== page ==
Related Posts:
Why Christians Need the Gospel Every Day

For Further Reading:
The Whole Christ by Sinclair Ferguson

A Few Good Reads

November 22, 2016 — Leave a comment
photo credit: solidether via photopin cc

photo credit: solidether via photopin cc

We Cannot Complain about America if We Do Not Listen to Others
This year’s Presidential election revealed not just the divides between Americans, but also our complete lack of understanding about those on the other side of the divide. Lore Ferguson Wilbert discusses this problem and shares books we all need to read so that we can better understand our neighbors who are completely unlike us. “If you turn away from those who don’t think like you, you simply cannot complain about the state of politics in American today, you do not have the right to choose an America that only works for you or people just like you. Chance offense or hurt, your own or others, but actually listen to someone with intent to hear them instead of listening with the intent to change their mind. There’s only one who changes minds, and thank the Holy Spirit, it isn’t you.”

9 Things You Should Know about C.S. Lewis
Many Christians have some familiarity with C.S. Lewis through either his novels or better known Christians writings, but few of us know much about him. Joe Carter, as part of his helpful “9 Things You Should Know” series, shares some interesting and important facts about the life of C.S. Lewis. “On November 22, 1963, exactly one week before his 65th birthday, Lewis collapsed in his bedroom at 5:30 p.m. and died a few minutes later. Media coverage of his death was almost completely overshadowed by news of the assassination of President John F. Kennedy, who was killed less than an hour earlier.”

The Lost Art of Feasting
David Mathis contends that we have forgotten how to enjoy a feast together. This is a good reminder as Thanksgiving approaches. “We’ve grown dull to the wonder of ample food and drink through constant use, and overuse. When every day is a virtual feast, we lose the blessing of a real one. When every meal is a pathway to indulgence, not only is fasting lost, but true feasting is as well.”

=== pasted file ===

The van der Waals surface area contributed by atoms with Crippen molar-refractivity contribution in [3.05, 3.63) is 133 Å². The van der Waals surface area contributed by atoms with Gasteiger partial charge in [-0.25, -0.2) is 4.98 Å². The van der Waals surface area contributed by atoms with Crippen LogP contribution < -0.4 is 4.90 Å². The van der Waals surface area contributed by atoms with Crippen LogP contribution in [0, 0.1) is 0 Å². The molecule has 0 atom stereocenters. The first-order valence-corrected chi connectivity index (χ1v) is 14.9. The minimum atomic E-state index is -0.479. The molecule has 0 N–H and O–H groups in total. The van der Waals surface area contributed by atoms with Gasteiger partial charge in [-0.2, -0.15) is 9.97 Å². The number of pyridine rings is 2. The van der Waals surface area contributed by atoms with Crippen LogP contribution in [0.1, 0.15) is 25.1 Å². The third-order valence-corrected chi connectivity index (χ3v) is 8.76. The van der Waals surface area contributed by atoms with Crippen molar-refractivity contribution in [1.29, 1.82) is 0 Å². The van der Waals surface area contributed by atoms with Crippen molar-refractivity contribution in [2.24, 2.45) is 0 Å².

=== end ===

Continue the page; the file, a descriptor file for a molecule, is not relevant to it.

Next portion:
A Father’s Fight for Joy
I needed to hear this word from Scott James today. Often, in the midst of raising our children, we focus on the difficulties and forget to enjoy them. We can become harsh and negative, forgetting that God offers us gladness and joy in our parenting. “Biblical gladness is not an enemy of parental efficiency or success. Biblical gladness is fuel for the faithful parent. It’s humbling to realize my parenting can be so shortsighted that I forget something as obvious as that.”

Pastors Library: Hillbilly Elegy
I loved J.D. Vance’s Hillbilly Elegy and learned a lot as I walked through it last month. At the Lifeway Pastors site, I share what pastors can learn about ministry from this important book. “One of the great ironies of this 21st century is that we are connected to more people that ever while building a bubble for ourselves where we don’t encounter people with opposing viewpoints or people who have a different way of life from ours. This can especially be true of pastors who spend most of their time either writing sermons or ministering to those who are already inside the church.”

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Sunday begins the Advent season, which is the four Sundays leading up to the celebration of Christmas. Advent looks back at Christ’s first arrival and anticipates the time when he will come again. Just as the light came into the darkness when Jesus was born, so he will appear again in glorious light that will vanquish the darkness finally and completely.

In the busyness of the Christmas season, Advent serves as a wonderful reminder to slow down and meditate on who Christ is and what he has done. One great practical way to do this is to have Advent devotions each night with your family. Taking the time to read Scripture, pray, and sing great songs of the faith will remind you of the work Jesus accomplished when he came the first time and what he will do when he comes again.

Light the Advent Candles

The Advent wreath contains three purple candles and one pink candle in a circle with a white candle in the middle. During devotions, light one candle during the first week of Advent, and one new candle each additional week. One Christmas Eve, light the white Christ child candle in the middle. The increasing light reminds us of the darkness that existed before Jesus came into the world and serves as a testimony to his Gospel which continues to bring light to a dark world.